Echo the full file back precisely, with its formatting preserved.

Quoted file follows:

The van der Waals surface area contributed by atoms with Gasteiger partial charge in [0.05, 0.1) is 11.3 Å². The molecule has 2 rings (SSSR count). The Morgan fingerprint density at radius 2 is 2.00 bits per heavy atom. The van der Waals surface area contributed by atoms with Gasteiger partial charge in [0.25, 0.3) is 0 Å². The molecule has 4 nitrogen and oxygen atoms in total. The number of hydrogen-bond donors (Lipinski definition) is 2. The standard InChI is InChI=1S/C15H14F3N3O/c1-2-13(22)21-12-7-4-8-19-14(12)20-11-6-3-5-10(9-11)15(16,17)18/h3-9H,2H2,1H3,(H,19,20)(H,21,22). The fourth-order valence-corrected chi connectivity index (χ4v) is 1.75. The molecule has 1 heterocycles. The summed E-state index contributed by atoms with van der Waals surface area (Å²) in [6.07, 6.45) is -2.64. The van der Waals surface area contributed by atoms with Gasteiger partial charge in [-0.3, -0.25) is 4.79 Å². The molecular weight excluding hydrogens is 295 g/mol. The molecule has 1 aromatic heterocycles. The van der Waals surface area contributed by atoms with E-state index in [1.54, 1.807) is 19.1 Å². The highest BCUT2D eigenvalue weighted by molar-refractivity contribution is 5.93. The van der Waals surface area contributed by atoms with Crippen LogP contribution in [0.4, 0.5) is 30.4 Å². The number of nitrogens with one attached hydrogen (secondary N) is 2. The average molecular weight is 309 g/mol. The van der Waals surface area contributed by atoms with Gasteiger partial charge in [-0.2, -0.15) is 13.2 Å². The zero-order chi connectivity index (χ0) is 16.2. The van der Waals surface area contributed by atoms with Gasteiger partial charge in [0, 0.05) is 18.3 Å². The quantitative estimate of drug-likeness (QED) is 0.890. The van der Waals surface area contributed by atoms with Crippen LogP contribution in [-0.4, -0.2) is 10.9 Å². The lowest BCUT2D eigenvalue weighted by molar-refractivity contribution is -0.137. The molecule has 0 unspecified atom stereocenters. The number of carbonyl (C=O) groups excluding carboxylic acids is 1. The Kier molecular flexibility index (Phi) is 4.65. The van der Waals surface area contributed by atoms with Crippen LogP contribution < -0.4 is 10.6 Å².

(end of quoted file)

The van der Waals surface area contributed by atoms with Gasteiger partial charge in [0.05, 0.1) is 11.3 Å². The molecule has 2 rings (SSSR count). The Morgan fingerprint density at radius 2 is 2.00 bits per heavy atom. The van der Waals surface area contributed by atoms with Gasteiger partial charge in [0.25, 0.3) is 0 Å². The molecule has 4 nitrogen and oxygen atoms in total. The number of hydrogen-bond donors (Lipinski definition) is 2. The standard InChI is InChI=1S/C15H14F3N3O/c1-2-13(22)21-12-7-4-8-19-14(12)20-11-6-3-5-10(9-11)15(16,17)18/h3-9H,2H2,1H3,(H,19,20)(H,21,22). The fourth-order valence-corrected chi connectivity index (χ4v) is 1.75. The molecule has 1 heterocycles. The summed E-state index contributed by atoms with van der Waals surface area (Å²) in [6.07, 6.45) is -2.64. The van der Waals surface area contributed by atoms with Gasteiger partial charge in [-0.3, -0.25) is 4.79 Å². The molecular weight excluding hydrogens is 295 g/mol. The molecule has 1 aromatic heterocycles. The van der Waals surface area contributed by atoms with E-state index in [1.54, 1.807) is 19.1 Å². The highest BCUT2D eigenvalue weighted by molar-refractivity contribution is 5.93. The van der Waals surface area contributed by atoms with Crippen LogP contribution in [0.4, 0.5) is 30.4 Å². The number of nitrogens with one attached hydrogen (secondary N) is 2. The average molecular weight is 309 g/mol. The van der Waals surface area contributed by atoms with Gasteiger partial charge in [-0.2, -0.15) is 13.2 Å². The zero-order chi connectivity index (χ0) is 16.2. The van der Waals surface area contributed by atoms with Gasteiger partial charge in [0, 0.05) is 18.3 Å². The quantitative estimate of drug-likeness (QED) is 0.890. The van der Waals surface area contributed by atoms with Crippen LogP contribution in [-0.4, -0.2) is 10.9 Å². The lowest BCUT2D eigenvalue weighted by molar-refractivity contribution is -0.137. The molecule has 0 unspecified atom stereocenters. The number of carbonyl (C=O) groups excluding carboxylic acids is 1. The Kier molecular flexibility index (Phi) is 4.65. The van der Waals surface area contributed by atoms with Crippen LogP contribution < -0.4 is 10.6 Å².